Current high levels of financial repression create significant costs and lower long-term investors' ability to channel funds into the real economy, a new Swiss Re study shows

26 March 2015, Zurich

  • Since the financial crisis, US savers alone have lost roughly USD 470 billion in interest income
  • Artificially low interest rates that go with financial repression lower incentives for policymakers to tackle much needed structural reforms in Europe
  • Other unintended consequences of financial repression include potential asset bubbles, crowding out long-term investors in otherwise functioning private markets, increasing economic inequality and the potential of higher inflation over the long-term besides distorting private capital markets
  • Swiss Re developed a Financial Repression Index, the first of its kind, measuring the extent of policymakers' actions. Swiss Re has also quantified the costs of interest rates being at artificially low levels for households and long-term investors
  • Financial repression describes official policies directing funds to markets that would otherwise go elsewhere and reduces diversification of funding sources to the economy, representing a risk for financial stability

Seven years after the financial crisis, central banks are still keeping interest rates at historically low levels. Low interest rates help finance governments' debt and lower funding costs, as well as support growth. But such policy actions cause financial repression. This comes at a substantial cost for both households and long-term investors such as insurance companies and pension funds, according to a new Swiss Re report Financial repression: The unintended consequences.

With continued increases in bond prices, expensive stocks and relatively low volatility, the impact of financial repression on markets is undisputable. Meanwhile, the impact of foregone interest income for households and long-term investors has become substantial: in the US alone, savers have lost about USD 470 billion in interest rate income (net) since the financial crisis (2008-2013).

Over the same period, EU and US insurers have lost around USD 400 billion in yield income. This currently corresponds to an annual "tax" of roughly 0.8% of total financial assets on average, lowering long-term investors' capacity to channel funds to the real economy.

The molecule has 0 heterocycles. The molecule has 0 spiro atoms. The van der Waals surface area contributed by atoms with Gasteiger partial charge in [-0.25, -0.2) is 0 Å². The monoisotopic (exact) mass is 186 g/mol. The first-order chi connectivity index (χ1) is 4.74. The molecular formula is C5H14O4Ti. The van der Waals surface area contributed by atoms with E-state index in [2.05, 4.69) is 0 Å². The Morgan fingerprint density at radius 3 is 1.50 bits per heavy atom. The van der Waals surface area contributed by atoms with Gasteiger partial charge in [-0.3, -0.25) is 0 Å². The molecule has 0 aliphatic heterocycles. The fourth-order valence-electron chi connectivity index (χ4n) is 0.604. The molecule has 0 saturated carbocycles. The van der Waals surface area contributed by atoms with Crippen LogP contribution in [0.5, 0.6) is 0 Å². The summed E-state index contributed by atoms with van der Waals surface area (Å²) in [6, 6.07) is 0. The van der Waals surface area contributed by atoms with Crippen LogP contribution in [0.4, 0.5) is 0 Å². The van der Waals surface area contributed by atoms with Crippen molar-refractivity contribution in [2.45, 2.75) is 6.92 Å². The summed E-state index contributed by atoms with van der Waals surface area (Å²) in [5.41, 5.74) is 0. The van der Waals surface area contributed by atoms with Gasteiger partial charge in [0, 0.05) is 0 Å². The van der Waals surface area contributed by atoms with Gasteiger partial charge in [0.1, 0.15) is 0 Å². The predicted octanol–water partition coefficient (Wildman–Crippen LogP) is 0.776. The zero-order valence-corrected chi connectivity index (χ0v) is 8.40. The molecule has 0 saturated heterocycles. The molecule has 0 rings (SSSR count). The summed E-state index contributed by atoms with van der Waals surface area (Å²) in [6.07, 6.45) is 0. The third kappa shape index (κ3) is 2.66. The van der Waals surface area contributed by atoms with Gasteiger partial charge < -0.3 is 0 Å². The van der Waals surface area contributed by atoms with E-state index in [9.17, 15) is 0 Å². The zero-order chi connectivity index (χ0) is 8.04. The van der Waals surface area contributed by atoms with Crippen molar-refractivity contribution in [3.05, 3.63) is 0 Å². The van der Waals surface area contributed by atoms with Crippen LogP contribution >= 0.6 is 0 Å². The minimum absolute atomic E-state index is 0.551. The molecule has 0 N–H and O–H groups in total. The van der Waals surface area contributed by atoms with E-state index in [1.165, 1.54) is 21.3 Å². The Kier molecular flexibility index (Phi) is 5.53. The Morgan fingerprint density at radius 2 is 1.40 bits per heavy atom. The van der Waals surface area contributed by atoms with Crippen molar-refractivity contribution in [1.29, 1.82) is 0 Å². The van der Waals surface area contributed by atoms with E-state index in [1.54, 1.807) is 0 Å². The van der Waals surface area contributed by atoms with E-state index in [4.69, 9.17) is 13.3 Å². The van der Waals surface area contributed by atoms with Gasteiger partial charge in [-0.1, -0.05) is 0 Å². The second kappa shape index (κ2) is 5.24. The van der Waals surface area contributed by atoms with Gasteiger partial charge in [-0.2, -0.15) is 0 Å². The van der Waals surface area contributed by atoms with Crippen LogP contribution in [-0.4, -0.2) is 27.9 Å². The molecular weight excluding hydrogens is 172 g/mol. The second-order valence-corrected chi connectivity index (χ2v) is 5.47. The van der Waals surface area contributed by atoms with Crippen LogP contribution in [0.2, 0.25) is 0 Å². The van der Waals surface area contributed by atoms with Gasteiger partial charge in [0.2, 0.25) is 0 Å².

Swiss Re's own index, the first such index to measure financial repression, shows that financial repression remains very high, albeit down from its 2011-2012 peak. The major driver of change post 2007-2008 has been monetary policy.

Swiss Re's Group Chief Investment Officer, Guido Fürer, says: "Besides the impact on long-term investors' portfolio income, the consequence for capital market intermediation is not negligible either. Crowding out investors due to artificially low or negative yields will reduce the diversification of funding sources to the real economy, thus representing a risk for financial stability and economic growth potential at large."

The index is based on three broad categories including monetary components, such as real yields and the difference of long-term government bond yields to their 'fair value', as well as regulatory and "other" components, such as banks' domestic sovereign debt holdings and capital flow development.

Long-term investors are part of the intermediation channel that helps move saving funds to the real economy. In Europe alone, insurance companies have roughly USD 9.5 trillion in assets under management, amounting to about 60% of European long-term investments funds available.

Keeping interest rates artificially low through official intervention hampers the ability of long-term investors to deploy risk capital into the real economy. It has broken the financial market intermediation channel by crowding out viable private markets, lowering the funds available from long-term investors to be used for the real economy. Investments in infrastructure could repair this damage and address weak economic growth.

Policymakers face a trade-off between supporting the economic recovery and contributing to the further potential build-up of financial and economic imbalances. However, through lowering yields and thus distorting private market signals, financial repression serves as a disincentive for governments to tackle pressing public policy challenges and thus advance the structural reform agenda.

The longer such extraordinary and unconventional monetary policies are in place, the more challenging the exit phase will be. The increasing role of public versus private markets spurs economic and financial market imbalances, representing key vulnerabilities for the long-term stability of well-functioning financial markets.

Financial repression is likely to remain a key tool for policymakers given the moderate global growth outlook and high public debt overhang. Whether the costs outweigh the benefits largely depends on the ability of governments to take advantage of the low interest rate environment by implementing the right structural reforms. So far the record for doing so hasn't been comforting.

"Future policy actions to create more stable and well-functioning private markets are important for economic growth in the long-term. That said, today's environment already provides a great window of opportunity, particularly in the area of infrastructure investments. Here we need a tradable infrastructure debt asset class so we don't have to rely on the public sector for investments. Instead, the public policy environment should promote a well-functioning private infrastructure debt market," says Guido Fürer.

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